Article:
Book helps kids prepare for eye surgery

August 15, 2006

As a pediatric ophthalmologist, Mark Silverberg, MD, relies on special tactics and tools to make his young patients feel at ease. Dr. Silverberg is pleased to have a new book to share with kids and their families that tells the story of eye surgery from a child's perspective, in simple terms with illustrative photographs.

As a pediatric ophthalmologist, Mark Silverberg, MD, relies on special tactics and tools to make his young patients feel at ease. Dr. Silverberg is pleased to have a new book to share with kids and their families that tells the story of eye surgery from a child's perspective, in simple terms with illustrative photographs.

"The original book was wonderful," Dr. Silverberg said. "It was well-received and used by pediatric ophthalmologists."

Things have changed

The most significant change is that, in the original story, the boy had to spend a night in the hospital; today, strabismus surgery is an outpatient procedure.

The process of updating the book began with choosing the child that would portray Gabriel.

After the photos were ready, they were laid out on a large table and Dr. Silverberg and the book's author, Susan Wolf, began to add text.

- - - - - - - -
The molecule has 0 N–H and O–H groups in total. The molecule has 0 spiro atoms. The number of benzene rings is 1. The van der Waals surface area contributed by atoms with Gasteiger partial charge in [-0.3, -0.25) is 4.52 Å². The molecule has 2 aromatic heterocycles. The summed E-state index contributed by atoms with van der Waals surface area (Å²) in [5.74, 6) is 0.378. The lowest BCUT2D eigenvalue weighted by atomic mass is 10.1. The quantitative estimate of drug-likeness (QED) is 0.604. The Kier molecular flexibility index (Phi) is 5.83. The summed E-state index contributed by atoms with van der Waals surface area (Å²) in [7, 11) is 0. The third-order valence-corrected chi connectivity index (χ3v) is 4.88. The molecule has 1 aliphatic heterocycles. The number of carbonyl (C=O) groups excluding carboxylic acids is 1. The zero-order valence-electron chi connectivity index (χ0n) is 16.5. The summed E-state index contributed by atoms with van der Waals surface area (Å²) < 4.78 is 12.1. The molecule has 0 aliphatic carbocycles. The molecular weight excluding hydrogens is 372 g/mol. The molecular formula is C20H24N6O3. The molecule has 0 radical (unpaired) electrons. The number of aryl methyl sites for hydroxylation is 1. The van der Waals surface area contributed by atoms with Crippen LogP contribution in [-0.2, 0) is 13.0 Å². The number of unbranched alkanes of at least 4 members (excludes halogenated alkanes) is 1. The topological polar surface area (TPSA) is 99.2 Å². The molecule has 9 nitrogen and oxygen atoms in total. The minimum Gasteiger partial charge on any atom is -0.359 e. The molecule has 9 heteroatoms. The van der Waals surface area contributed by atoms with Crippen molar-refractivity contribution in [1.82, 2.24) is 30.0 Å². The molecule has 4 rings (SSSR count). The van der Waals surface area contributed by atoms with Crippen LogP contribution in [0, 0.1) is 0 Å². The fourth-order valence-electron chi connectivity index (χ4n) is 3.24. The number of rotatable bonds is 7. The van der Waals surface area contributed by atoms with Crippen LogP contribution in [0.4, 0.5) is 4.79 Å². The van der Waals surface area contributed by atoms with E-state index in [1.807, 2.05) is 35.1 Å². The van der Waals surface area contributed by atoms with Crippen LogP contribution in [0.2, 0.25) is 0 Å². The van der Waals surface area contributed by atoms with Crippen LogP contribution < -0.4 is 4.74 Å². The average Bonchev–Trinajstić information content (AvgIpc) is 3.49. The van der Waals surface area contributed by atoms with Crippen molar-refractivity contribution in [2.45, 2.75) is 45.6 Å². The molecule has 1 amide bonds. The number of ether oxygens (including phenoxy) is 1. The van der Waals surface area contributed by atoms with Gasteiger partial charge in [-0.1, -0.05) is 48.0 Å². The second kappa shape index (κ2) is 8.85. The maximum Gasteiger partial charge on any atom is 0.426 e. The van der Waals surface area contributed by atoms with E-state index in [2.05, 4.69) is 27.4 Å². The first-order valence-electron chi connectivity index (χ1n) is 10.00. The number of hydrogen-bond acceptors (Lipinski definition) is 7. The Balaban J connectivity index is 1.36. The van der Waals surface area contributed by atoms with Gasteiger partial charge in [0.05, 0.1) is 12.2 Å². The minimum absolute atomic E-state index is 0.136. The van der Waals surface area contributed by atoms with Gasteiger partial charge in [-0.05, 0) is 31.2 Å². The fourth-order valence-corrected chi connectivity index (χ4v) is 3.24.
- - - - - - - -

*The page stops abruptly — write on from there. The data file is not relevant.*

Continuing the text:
"The project took a year to complete," Dr. Silverberg said. "It was a challenge to be specific and detailed about the process, but generic enough for all ophthalmologists to use in their practice. I tried not to impose too much of my personal practice."

The story begins with Gabriel visiting his eye doctor (Dr. Mark) for an examination. He wears a patch to get ready for surgery. Gabriel explains how he feels before surgery, what happens before he goes to sleep, and how his eyes felt when he woke up. And, the happy ending for Gabriel is having "straight" eyes.

"Kids have a fear of the unknown and of being taken away from their parents," Dr. Silverberg explained. "This book details the little things that happen and takes some of the mystery away. Even parents are finding it beneficial; the book alleviates their anxiety, too.

"It's all framed in a positive way," he added. "It's an adventure, not a trip to the hospital. Framing the story this way and using positive words makes it so effective."

The book was published by the Sansum Clinic in Santa Barbara and was funded by the Bialis Family Foundation. Five thousand copies were printed-half in English and half in Spanish. Dr. Silverberg has been distributing books to his patients and will share it at upcoming meetings, including the AAPOS meeting. He also has been responding to requests for copies via the Internet and has sent books around the world.

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